Date of Award

5-2011

Degree Type

Thesis

Degree Name

Master of Science

Major

Nutrition

Major Professor

Betsy Haughton

Committee Members

Hollie A. Raynor, Denise R. Bates

Abstract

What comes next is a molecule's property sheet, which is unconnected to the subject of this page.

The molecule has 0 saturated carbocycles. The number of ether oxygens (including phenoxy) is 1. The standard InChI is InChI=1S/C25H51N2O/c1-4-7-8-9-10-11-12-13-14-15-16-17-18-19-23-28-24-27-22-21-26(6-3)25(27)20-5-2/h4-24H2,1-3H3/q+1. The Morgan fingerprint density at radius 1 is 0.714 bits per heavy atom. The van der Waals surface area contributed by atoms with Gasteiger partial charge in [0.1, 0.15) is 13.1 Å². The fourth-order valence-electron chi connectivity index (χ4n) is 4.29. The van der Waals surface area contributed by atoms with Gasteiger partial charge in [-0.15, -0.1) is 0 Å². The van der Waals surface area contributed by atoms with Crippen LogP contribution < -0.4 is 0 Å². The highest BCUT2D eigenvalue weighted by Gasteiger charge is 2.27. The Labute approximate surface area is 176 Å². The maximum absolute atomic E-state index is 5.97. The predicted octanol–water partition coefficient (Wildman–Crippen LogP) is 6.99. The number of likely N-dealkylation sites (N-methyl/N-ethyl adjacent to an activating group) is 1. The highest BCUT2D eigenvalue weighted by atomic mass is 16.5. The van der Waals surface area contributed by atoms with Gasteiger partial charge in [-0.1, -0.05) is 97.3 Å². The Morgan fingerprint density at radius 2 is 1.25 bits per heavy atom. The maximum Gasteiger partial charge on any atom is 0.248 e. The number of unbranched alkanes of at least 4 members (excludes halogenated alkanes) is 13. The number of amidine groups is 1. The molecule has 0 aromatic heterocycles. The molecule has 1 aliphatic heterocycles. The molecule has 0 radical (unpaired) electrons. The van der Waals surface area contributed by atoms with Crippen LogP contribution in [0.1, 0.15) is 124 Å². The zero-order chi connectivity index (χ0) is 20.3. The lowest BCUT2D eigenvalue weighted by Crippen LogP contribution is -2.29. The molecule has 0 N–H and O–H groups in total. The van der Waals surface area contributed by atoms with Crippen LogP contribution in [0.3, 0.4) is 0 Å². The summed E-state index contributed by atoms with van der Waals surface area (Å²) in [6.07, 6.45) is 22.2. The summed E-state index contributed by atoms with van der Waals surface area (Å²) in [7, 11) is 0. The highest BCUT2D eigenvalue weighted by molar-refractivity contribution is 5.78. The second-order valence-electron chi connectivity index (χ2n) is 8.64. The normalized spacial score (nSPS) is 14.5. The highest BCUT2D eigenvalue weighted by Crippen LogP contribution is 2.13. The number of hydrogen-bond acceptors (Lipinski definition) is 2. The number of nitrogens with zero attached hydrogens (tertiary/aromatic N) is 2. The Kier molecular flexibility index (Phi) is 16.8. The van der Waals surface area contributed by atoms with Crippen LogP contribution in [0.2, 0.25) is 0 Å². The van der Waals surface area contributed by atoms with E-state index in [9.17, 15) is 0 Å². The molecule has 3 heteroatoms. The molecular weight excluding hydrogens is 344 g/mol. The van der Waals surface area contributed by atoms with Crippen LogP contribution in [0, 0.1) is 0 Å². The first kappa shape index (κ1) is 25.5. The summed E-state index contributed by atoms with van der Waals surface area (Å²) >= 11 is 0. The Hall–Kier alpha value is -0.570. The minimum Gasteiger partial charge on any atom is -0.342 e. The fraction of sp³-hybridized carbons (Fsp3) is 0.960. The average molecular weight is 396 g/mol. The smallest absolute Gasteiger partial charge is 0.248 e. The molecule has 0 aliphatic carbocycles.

Increasing demographic diversity, persistent health disparities, and ongoing efforts to reduce health care costs have made cultural and linguistic competence in the United States health care system a premier concern. Integral to improving cultural competence in health care is providing health professionals with adequate education and training in cultural competence. For this reason, there has been increasing attention paid by academia across health-related disciplines and by national organizations and governmental health agencies to delineating what cultural competence in education and training entails. Though a multidisciplinary body of literature on developing curricula related to cultural competence for health professionals exists, still lacking from this literature is sufficient input from the dietetic profession. The purpose of this cross-sectional internet-based research was to create a curricular model of core curricular competencies related to cultural competence for the education and training of registered dietitians. A random sample of registered dietitians rated 73 proposed curricular competencies for essentiality on a 7-point Likert-like scale (1 = Not a priority; 7 = Essential). Exploratory principal components analysis (PCA) with Varimax rotation condensed the proposed competencies with similar variances of responses into factors (model domains) and eliminated competencies which accounted for too little or ambiguous variance. Factors were assigned unique labels based on the prevailing themes of their respective competencies and further interpreted in terms of respondent characteristics via multivariate general analysis of variance (MANOVA). Results based on a 17.9% (n=1,090) rate of response produced a model with 69 competencies and 7 domains: Communication and Relationships; Community Collaboration; Disparities and Diversity in Health Care; Information Access, Analysis, and Use; Bias Management; Food Environments; and Models and Definitions. Significant differences in mean factor ratings were detected between respondents who differed by race and by experience working with diverse individuals and groups. This model is representative of existing research on cultural competence, but it is the first unique to dietetics. It may be used by dietetic education and training programs to systematically plan, implement, and evaluate curricula for cultural competence.

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